Presentation on theme: "Epic Hero Notes First we need to know what an epic is! Epic: a lengthy narrative poem in elevated language celebrating the adventures and achievements."— Presentation transcript:
Epic Hero Notes First we need to know what an epic is! Epic: a lengthy narrative poem in elevated language celebrating the adventures and achievements of a legendary or traditional hero (ex. Homer's Odyssey)
Epics are originally sung, often with a harp, so they were different each time Passed down orally through generations until they were eventually written down Reveal about the culture of the time: religion, beliefs, families, homes, what was valued in the community, moral standards, war, etc Often used epics to explain what could not be easily understood (earthquakes, love, thunderstorms, the afterlife, death, etc)
Characteristics of Epic Poetry This doesn’t mean that it rhymes. The lines have beats and are not fluid like a paragraph, but chopped up like a poem. Epic poetry often begins with an “invocation,” which is when the narrator calls on creative help to tell the story. Epic poems often begin “in media res,” which is Latin for “in the middle of the action (story).” This means a good part of the story has already happened and the narrator begins the poem by catching the reader up on what’s happened.
The Epic Hero A larger-than-life hero that participates in a journey or quest, faces adversaries that try to defeat him in his journey, and returns home significantly transformed.
CHARACTERISTICS OF AN EPIC HERO a great leader who reflects the values of a particular society Takes on a quest to achieve something of great value (Hero’s Journey) Very strong and intelligent, but the hero is a regular person. They don’t have any magical powers, and they often struggle with very basic human emotions on their journey. Often interacts with supernatural characters and events throughout the story. This could include gods or goddesses as well as creatures like dragons, monsters, the underworld, etc. Overcome huge obstacles while maintaining their humanity They are forever remembered for their heroism and because of this are able to “live on” after death
Examples of Epic Heroes
How is this different than the plot chart we learned? It doesn’t exist in every story ever written like the plot chart does It is more specific and has the focus on a particular heroic character
1.) The Known Normal life for the hero He is happy (most of the time), at peace, communing with family and friends, doesn’t know life any other way The Hero’s Journey
2.) The Call to Adventure The hero (often unwillingly) is thrown into an adventure by “The Gatekeeper” The adventure is often a destiny that the hero cannot change (“You’re a wizard, Harry…”) Sometimes is a refusal in the initial call to adventure because the hero doesn’t feel that he is capable to complete the task but a tragedy or other significant event will push the hero into his calling.
3.) The Threshold Normal life for the hero is over. He has to take the jump into the adventure. There will come a point where there is no turning back. The hero must cross this obstacle to really begin his adventure Sometimes writers will use literal doors that the character walks though to symbolize the threshold. The Hero’s Journey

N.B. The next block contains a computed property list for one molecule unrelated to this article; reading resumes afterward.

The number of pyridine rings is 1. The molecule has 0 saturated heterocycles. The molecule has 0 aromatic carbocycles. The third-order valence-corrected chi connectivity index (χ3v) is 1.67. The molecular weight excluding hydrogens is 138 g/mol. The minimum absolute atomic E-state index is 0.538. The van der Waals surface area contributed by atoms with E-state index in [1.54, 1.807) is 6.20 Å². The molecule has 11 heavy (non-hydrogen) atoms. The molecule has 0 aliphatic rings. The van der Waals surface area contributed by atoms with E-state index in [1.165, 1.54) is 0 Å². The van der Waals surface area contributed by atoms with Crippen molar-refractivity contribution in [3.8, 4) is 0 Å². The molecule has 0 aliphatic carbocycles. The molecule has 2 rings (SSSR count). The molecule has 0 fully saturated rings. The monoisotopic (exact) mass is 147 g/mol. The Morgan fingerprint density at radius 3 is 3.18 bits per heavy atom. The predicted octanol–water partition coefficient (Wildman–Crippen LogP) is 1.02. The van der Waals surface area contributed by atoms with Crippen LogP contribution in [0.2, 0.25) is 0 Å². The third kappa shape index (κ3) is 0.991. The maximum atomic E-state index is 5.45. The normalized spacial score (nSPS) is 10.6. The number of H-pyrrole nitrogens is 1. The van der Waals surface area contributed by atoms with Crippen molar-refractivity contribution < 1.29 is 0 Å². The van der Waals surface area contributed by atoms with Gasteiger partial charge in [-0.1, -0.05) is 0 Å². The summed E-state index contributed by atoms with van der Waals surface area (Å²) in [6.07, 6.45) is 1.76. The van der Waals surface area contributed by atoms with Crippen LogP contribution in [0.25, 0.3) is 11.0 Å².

4.) Challenges and Trials The hero faces physical and mental challenges Threshold Guardians – often guarding a new place / stage in the hero’s adventure. They must be defeated or outsmarted in order for the hero to continue. Women are often used as temptresses to distract the hero from his task Strengths and weaknesses of our hero are revealed
Challenges and Tasks Continued Friends are provided to aid the hero in his quest (“The Allies”) The hero has to battle “The Shadow”. The Shadow is often a character who has many similarities to the hero, but has taken their journey in a different direction. The hero has a guide ( also called “The Sage”) who will teach him about his inner strength. The Sage will not be with the hero along the entire journey.
The Hero’s Journey 5.) The Abyss Represents the hero’s greatest challenge. It is impossible to return from “The Abyss” unchanged and the hero has to fight in “The Abyss” alone. The Allies can’t help him past a certain point. There is usually a confrontation with “The Shadow” in the Abyss and the physical location is often depicted as very dark and scary. “The Shadow” has to be defeated before the hero can complete his journey
The Hero’s Journey 5.) The Decision A decision is made in “The Abyss” where the hero has to choose between power/wealth/life etc. and the success of the quest. Many times The Shadow tries to influence the decision of the hero. In most cases, the hero makes the right choice and “saves the day”. While many allies, sages or magical circumstances might have influenced his journey, it is what inside the hero all along that allows him to succeed.
The Hero’s Journey 7.) The Resolution The hero returns home and is reunited with his loved ones. Often times the allies leave the hero at this point, feeling confident that the journey is complete. The hero has been changed by his or her adventure and looks at the world in a new way. Due to these changes, he is not always recognizable by family and friends. Sometimes he has to prove his loyalty to his family or his people to be restored to power (We will see this in The Odyssey) He might also have to fix some problems or corruption that have occurred since he has been away.